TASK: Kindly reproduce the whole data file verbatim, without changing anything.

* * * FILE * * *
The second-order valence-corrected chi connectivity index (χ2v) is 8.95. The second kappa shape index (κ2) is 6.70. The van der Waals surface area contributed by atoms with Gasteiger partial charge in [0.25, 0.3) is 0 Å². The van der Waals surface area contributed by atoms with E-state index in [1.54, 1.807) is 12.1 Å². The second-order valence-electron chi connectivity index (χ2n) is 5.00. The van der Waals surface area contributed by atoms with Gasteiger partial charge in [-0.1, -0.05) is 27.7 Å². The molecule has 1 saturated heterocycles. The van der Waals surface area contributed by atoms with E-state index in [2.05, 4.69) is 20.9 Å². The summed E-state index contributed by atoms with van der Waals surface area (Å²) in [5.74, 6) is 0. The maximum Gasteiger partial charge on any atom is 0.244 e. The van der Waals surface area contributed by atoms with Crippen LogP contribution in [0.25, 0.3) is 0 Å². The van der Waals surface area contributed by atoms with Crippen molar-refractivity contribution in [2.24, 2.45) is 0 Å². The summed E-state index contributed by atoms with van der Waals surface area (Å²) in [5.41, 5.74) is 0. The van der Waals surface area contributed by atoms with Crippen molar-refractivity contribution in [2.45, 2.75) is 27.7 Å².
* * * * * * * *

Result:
The second-order valence-corrected chi connectivity index (χ2v) is 8.95. The second kappa shape index (κ2) is 6.70. The van der Waals surface area contributed by atoms with Gasteiger partial charge in [0.25, 0.3) is 0 Å². The van der Waals surface area contributed by atoms with E-state index in [1.54, 1.807) is 12.1 Å². The second-order valence-electron chi connectivity index (χ2n) is 5.00. The van der Waals surface area contributed by atoms with Gasteiger partial charge in [-0.1, -0.05) is 27.7 Å². The molecule has 1 saturated heterocycles. The van der Waals surface area contributed by atoms with E-state index in [2.05, 4.69) is 20.9 Å². The summed E-state index contributed by atoms with van der Waals surface area (Å²) in [5.74, 6) is 0. The maximum Gasteiger partial charge on any atom is 0.244 e. The van der Waals surface area contributed by atoms with Crippen LogP contribution in [0.25, 0.3) is 0 Å². The van der Waals surface area contributed by atoms with Crippen molar-refractivity contribution in [2.24, 2.45) is 0 Å². The summed E-state index contributed by atoms with van der Waals surface area (Å²) in [5.41, 5.74) is 0. The van der Waals surface area contributed by atoms with Crippen molar-refractivity contribution in [2.45, 2.75) is 27.7 Å².